Fifth, we have a very established set of rights that constitute our citizenship. We should not be shy to teach them. That is why citizenship became part of the statutory national curriculum in secondary schools in 2002. 

The national curriculum needs to stress integration rather than separation. The 1988 Education Reform Act states that religious education in all community schools should be broadly Christian in character but that it should include study of the other major religions. There is currently a voluntary agreement with faith schools on this basis. Faith schools also naturally give religious instruction in their own faith. It is important that in doing so, they teach tolerance and respect for other faiths and the Education Department will discuss with the faith groups how this is achieved and implemented, according to new national guidelines. 

These will be based on the pioneering work done in this area by Charles Clarke when Education Secretary. As he said in his recent and excellent Royal Commonwealth Society lecture on Faith, such policies 'will rightly increasingly marginalize those very small numbers who want to teach religious education in a way which misleads and misrepresents other faiths.' We will also encourage all faith schools to construct a bridge to other cultures by twinning with schools from another faith. There have been concerns about some Madrassahs. The DfES is working to bring together a host of voluntary groups to form a National Centre for supplementary schools. It will recommend best practice to try to encourage tolerance and respect for other faiths by, for example, establishing links with other schools.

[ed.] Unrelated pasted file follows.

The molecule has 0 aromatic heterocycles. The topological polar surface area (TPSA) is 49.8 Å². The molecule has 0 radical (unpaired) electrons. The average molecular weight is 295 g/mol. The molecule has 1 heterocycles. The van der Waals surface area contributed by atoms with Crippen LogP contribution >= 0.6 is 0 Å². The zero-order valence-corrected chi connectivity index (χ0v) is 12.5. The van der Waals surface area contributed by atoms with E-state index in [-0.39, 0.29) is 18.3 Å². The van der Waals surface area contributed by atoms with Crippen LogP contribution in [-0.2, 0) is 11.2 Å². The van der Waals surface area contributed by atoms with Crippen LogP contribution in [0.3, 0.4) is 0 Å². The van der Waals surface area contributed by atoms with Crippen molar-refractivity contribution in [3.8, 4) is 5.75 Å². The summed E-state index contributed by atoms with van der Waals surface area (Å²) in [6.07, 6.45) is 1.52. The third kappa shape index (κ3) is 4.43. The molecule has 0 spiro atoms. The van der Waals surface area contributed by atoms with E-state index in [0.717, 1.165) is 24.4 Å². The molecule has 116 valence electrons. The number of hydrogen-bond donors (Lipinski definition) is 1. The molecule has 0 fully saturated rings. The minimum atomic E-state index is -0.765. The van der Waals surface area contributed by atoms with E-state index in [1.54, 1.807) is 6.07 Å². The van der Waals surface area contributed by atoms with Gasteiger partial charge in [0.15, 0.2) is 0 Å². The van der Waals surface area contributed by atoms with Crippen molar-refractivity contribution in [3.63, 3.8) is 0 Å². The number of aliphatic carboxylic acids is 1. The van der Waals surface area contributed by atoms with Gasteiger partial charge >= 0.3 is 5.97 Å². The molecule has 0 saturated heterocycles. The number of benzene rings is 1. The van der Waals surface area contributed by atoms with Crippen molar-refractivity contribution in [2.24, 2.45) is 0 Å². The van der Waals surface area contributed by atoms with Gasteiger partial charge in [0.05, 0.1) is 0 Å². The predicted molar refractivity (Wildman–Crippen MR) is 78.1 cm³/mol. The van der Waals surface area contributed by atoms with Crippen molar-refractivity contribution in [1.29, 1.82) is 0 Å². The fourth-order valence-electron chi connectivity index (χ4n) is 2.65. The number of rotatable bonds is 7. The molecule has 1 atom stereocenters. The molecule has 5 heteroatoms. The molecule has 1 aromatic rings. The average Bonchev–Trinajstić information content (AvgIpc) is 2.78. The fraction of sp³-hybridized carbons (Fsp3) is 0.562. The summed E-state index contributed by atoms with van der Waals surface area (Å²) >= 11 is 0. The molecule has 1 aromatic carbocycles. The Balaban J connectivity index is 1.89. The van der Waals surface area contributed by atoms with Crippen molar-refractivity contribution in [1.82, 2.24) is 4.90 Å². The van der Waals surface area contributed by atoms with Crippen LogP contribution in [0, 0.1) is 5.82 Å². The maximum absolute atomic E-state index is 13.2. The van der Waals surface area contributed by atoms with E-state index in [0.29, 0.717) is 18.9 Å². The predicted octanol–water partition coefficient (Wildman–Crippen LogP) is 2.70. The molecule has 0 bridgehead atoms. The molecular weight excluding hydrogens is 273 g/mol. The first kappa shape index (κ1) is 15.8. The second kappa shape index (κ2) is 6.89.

There can be no excuse for Madrassahs not meeting their legal requirements and they will be enforced vigorously. Sixth, we should share a common language. Equal opportunity for all groups requires that they be conversant in that common language. It is a matter both of cohesion and of justice that we should set the use of English as a condition of citizenship. In addition, for those who wish to take up residence permanently in the UK, we will include a requirement to pass an English test before such permanent residency is granted. I do not in any of this, ignore the social and economic dimension to extremism.